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The Statue of Zeus at Olympia

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The Statue of Zeus at Olympia was a giant seated figure, about 13 m (43 ft) tall, made by the Greek sculptor Phidias around 435 BC at the sanctuary of Olympia, Greece, and erected in the Temple of Zeus there.

In the ancient world, there were many temples dedicated to Zeus, the king of the Greek gods. But there was only one temple to Zeus that housed one of the seven wonders of the ancient world. The Temple of Zeus at Olympia was home to one of greatest sculptural achievements of ancient history. The Statue of Zeus at Olympia represented the pinnacle of Classical sculptural design, as well as showcased the engineering that was required to construct such a massive chunk of marble and gold. The city-state of Olympia was a center of religious worship, and was also the birthplace of the Olympic games. Believed to have begun in 776 BC, the Olympic games demonstrated the physical prowess as well as the political strength of the participating Greek poleis. The Olympic games were considered to be a part of religious rituals that revolved around the king of the Greek gods, Zeus. So it was only fitting that a grand temple and an even grander cult representation were constructed for the many Greeks who made pilgrimages there in order to worship their father god. The temple of Zeus was built between 466-456 BC, during the height of Classical Greek architecture and artistic endeavors. It was designed by Libon, an architect from neighboring Elis. The temple was constructed of local shell stone in the Doric style, the predominant architectural style of the time, and the same style as the Parthenon in Athens. The temple itself acted merely as a protective home for the real showpiece, the cult statue of Zeus himself. The renowned Greek sculptor Pheidias brought Zeus to life with his creation around 435 BC. After creating the cult statue of Athena for the Parthenon, Pheidias left Athens in shame as a result of a political scandal and an erroneous embezzlement charge. He immediately came to Olympia to begin work on Zeus. Pheidias had developed a technique that allowed his enormous creations of ivory and precious metals to be formed without crumbling under their own weight. Beginning with a wooden frame built on site, he would lay thin plates of ivory soaked in a liquid to make them moldable, and place them upon the mold along with sheets of gold (for Zeus draping clothing). The pieces matched up perfectly, and the joints were nearly invisible. The appearance of the statue must have been imposing, impressive, and awe-inspiring. The seated statue was over 40 feet tall. Zeus' throne was just as impressive, constructed of cedar and inlaid with ivory, gold, and ebony. He held a statue of Nike, the Greek goddess of victory, in his left hand, and a staff with an eagle perched atop it in his right hand. The statue inspired reverence for over 800 years in its temple home in Olympia. Kings and even Roman Emperors who gazed upon it were known to cry in veneration. In fact, the Roman Emperor Caligula even tried to have the statue taken for himself in the late 30s AD, with no success. In the 450s AD, it was taken from the temple to Constantinople, where it sat in a palace. The palace was destroyed by fire in 462 AD, and one of the seven wonders of the ancient world was unfortunately lost forever.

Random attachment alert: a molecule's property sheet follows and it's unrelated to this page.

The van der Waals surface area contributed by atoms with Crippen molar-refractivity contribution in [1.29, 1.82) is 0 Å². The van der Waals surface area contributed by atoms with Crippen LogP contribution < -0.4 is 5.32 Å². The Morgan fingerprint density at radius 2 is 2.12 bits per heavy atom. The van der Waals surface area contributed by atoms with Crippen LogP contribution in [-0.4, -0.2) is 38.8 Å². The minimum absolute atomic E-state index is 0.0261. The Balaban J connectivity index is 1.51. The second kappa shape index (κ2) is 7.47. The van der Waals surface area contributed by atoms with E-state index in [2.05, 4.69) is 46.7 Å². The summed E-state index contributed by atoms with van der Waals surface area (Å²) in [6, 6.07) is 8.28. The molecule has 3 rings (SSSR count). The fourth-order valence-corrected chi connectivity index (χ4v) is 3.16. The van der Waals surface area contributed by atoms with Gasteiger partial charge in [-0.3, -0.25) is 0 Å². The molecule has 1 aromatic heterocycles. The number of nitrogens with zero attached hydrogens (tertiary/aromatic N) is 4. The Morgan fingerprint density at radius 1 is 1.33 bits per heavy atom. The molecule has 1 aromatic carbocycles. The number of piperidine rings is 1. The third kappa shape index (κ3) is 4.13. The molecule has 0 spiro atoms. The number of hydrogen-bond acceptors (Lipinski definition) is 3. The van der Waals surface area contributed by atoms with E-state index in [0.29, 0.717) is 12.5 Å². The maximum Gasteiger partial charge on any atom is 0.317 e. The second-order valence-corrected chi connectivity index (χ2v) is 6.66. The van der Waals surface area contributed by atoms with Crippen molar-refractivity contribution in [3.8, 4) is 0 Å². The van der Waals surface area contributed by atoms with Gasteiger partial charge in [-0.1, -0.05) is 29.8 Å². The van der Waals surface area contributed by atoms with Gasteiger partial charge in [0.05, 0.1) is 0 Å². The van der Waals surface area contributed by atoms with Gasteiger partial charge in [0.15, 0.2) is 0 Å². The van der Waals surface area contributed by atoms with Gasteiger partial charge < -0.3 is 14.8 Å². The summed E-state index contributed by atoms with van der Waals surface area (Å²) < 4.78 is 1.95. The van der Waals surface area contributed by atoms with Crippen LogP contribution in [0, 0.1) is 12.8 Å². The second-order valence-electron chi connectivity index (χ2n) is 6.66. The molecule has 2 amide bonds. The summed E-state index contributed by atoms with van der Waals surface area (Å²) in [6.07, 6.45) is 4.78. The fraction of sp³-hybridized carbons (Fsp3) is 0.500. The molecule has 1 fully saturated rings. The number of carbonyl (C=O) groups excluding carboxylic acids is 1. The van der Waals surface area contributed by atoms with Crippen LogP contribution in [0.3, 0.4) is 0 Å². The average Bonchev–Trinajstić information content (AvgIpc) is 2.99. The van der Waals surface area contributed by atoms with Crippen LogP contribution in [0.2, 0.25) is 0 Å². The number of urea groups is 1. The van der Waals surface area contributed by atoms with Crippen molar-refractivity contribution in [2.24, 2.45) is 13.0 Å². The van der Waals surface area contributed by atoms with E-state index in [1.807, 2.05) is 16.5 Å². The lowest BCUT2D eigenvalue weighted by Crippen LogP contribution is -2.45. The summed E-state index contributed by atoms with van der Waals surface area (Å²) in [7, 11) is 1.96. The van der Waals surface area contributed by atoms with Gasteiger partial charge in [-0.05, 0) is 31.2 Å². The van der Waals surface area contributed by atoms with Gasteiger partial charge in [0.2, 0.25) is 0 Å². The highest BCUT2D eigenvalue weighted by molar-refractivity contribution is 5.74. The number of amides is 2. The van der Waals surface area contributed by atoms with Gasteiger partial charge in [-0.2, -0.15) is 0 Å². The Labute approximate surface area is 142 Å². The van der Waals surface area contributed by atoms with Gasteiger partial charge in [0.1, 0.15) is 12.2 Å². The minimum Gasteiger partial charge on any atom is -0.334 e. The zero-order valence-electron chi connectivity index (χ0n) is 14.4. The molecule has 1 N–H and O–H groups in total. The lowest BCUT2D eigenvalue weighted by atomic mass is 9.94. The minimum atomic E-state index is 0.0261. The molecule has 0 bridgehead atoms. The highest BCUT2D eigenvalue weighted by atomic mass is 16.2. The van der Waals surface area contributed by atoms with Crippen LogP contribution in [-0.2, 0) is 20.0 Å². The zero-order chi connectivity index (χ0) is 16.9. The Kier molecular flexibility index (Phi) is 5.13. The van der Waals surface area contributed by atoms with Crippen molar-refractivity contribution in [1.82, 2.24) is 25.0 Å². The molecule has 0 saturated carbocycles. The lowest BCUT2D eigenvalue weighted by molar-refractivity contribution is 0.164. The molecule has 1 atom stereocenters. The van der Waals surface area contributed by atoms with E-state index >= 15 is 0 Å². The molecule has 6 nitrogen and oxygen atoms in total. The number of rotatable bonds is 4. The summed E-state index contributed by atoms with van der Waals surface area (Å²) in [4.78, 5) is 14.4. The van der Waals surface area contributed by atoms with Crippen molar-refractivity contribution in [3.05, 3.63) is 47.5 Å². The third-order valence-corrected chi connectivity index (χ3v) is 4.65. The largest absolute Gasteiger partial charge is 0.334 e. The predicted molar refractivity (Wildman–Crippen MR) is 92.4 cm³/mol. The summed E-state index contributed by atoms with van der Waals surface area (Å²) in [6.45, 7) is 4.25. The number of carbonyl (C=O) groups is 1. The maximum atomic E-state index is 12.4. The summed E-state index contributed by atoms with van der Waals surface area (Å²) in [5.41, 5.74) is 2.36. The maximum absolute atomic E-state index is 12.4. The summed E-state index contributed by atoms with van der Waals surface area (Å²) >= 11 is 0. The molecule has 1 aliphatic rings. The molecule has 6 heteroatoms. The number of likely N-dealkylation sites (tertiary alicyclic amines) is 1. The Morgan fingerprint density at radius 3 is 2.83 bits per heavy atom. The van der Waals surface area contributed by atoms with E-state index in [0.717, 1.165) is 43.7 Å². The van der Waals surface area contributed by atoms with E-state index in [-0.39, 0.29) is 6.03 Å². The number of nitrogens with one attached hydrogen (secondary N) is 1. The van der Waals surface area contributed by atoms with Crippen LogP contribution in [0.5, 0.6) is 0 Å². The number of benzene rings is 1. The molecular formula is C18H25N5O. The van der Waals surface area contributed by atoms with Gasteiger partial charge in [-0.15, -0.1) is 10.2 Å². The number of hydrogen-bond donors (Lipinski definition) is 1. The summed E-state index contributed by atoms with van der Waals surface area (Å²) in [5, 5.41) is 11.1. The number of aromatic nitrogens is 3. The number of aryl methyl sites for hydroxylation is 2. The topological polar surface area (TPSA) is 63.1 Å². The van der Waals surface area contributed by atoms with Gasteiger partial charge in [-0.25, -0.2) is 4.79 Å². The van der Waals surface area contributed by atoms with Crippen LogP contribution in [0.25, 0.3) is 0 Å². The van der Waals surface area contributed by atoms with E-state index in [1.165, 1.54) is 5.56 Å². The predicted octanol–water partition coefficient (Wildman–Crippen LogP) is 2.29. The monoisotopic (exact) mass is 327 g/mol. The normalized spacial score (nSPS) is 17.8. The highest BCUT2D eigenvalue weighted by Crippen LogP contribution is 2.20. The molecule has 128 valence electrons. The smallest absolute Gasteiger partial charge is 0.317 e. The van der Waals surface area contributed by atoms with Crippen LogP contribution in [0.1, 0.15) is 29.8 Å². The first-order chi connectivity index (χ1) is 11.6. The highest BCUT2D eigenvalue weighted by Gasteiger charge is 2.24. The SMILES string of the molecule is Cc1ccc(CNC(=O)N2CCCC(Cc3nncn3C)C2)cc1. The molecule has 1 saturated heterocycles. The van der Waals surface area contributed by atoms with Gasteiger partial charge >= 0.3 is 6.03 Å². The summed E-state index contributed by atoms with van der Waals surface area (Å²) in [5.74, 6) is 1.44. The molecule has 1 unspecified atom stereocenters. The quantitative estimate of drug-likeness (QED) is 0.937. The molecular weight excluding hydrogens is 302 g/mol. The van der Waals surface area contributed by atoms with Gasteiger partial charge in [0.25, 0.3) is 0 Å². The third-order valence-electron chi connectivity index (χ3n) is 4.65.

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Statue of Zeus at Olympia Facts The Statue of Zeus at Olympia was created by a sculptor named Phidias. It took him 12 years, from 430 to 422 BC, to complete the statue. Zeus was considered the king of the Greek gods and this magnificent statue was created to honor him. It was placed in the Temple at Olympia, a shrine to Zeus where Olympic Games took place every four years. The statue was destroyed by fire in the fifth century A.D. Interesting Statue of Zeus at Olympia Facts: The Olympic Games were held every four years in honor of Zeus. Zeus was considered to be the ‘Father of gods and men'. He was the king of all the other gods. The Statue of Zeus at Olympia was about 42 feet tall. The statue was made of a wooden frame and covered in ivory and gold panels. The sculptor Phidias had previously created a similar sized statue of the goddess Athena. The sculpture of Athena was made for the Parthenon in Athens. Phidias set up a workshop west of the Temple at Olympia where he would complete most of the work on the Statue of Zeus. The size of the Statue of Zeus was so large that if Zeus stood up he would have put his head through the roof of the temple. The Statue of Zeus at Olympia was destroyed by fire in the fifth century A.D. and there were no copies ever found. All the details of the statue today are taken from depictions on coins and ancient Greek descriptions. The frame of the statue was made of wood. The statue required special care because the Olympia was a very damp place and humidity could damage the statue. Olive oil was applied to the statue regularly to keep the wood from deteriorating. A visitor to the Statue of Zeus in 97 A.D., Dio Crysostomos described the statue as being made of gold, ebony, ivory and precious stones. He also said that there were images of animals (such as the half lion/half man sphinx) and Greek gods carved into the chair. In Zeus' right hand was a figure of the goddess of victory Nike. In his left hand he held a scepter topped with an eagle. The statue was damaged by an earthquake in 170 BC but it was repaired. When the Emperor Constantine converted to Christianity in the early fourth century A.D., he ordered that all gold be stripped from any pagan shrines, including the Statue of Zeus at Olympia. The Olympics were abolished in 392 A.D. by Emperor Theodosius I of Rome. He also felt that the games were a pagan ritual. One theory states that a Greek art collector named Lausus moved the statue to Constantinople. It became part of his private collection. In 475 A.D. a fire swept through Constantinople and the statue was destroyed. Another theory states that the statue was still in its original place in the Olympic Temple in 425 A.D. when it burned down. Archaeologists discovered Phidias' workshop in the 1950s. During their excavation they found the tools that he used to create the Statue of Zeus at Olympia.